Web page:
Aripiprazole long-acting injection: Promising but more evidence needed

Nicholas A Keks, Judy Hope, Christine Culhane

Research output: Contribution to journalArticleOtherpeer-review

2 Citations (Scopus)


Objective: Aripiprazole long acting injection (ALAI) is now available, and this paper aims to assist clinicians in deciding when to use ALAI. Conclusion: Aripiprazole is a partial dopamine agonist with low sedation, relatively favourable metabolic profile and a tendency to lower, rather than raise, prolactin. Available for over a decade, aripiprazole has been increasingly recognised by many clinicians as a useful option in the treatment of psychoses. ALAI is a suspension of crystalline aripiprazole in water which takes 5-7 days to reach steady state after an initial intramuscular injection. Monthly injections achieve steady state in four months. Studies have demonstrated that ALAI is effective in aripiprazoleresponsive patients. ALAI was generally well tolerated, but more prone to cause extrapyramidal side-effects than the oral form. ALAI has not been compared with other depots. Although the recommended starting dose is 400 mg, it is likely that there will be significant inter-individual dose variation. Dose optimisation in each patient will be necessary for best effectiveness and tolerability. ALAI is currently appropriate for aripiprazole-responsive patients who need a depot, but clinicians are likely to try ALAI in patients who have been on other depots, particularly in whom weight gain and hyperprolactinaemia have been problematic.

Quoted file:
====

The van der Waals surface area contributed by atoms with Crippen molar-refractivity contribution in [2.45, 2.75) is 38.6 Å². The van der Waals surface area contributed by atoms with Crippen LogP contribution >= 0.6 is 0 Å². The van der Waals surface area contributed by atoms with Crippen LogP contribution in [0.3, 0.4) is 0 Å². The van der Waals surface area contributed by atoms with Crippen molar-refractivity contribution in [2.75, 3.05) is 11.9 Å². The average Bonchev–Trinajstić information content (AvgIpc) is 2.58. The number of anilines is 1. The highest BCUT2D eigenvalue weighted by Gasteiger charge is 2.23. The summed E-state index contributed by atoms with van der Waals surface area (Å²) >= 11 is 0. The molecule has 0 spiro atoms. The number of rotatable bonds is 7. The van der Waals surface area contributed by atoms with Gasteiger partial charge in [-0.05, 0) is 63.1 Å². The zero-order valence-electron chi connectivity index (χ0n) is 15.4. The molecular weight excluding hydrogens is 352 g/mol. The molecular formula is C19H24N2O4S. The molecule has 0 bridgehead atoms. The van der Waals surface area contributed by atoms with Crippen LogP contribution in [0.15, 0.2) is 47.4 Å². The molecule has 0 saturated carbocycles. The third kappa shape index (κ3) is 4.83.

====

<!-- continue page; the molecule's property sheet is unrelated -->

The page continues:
Original languageEnglish
Pages (from-to)368-370
Number of pages3
JournalAustralasian Psychiatry
Issue number4
Publication statusPublished - 23 Feb 2016


  • Aripiprazole long-acting injection
  • Depots
  • Pharmacotherapy
  • Schizophrenia

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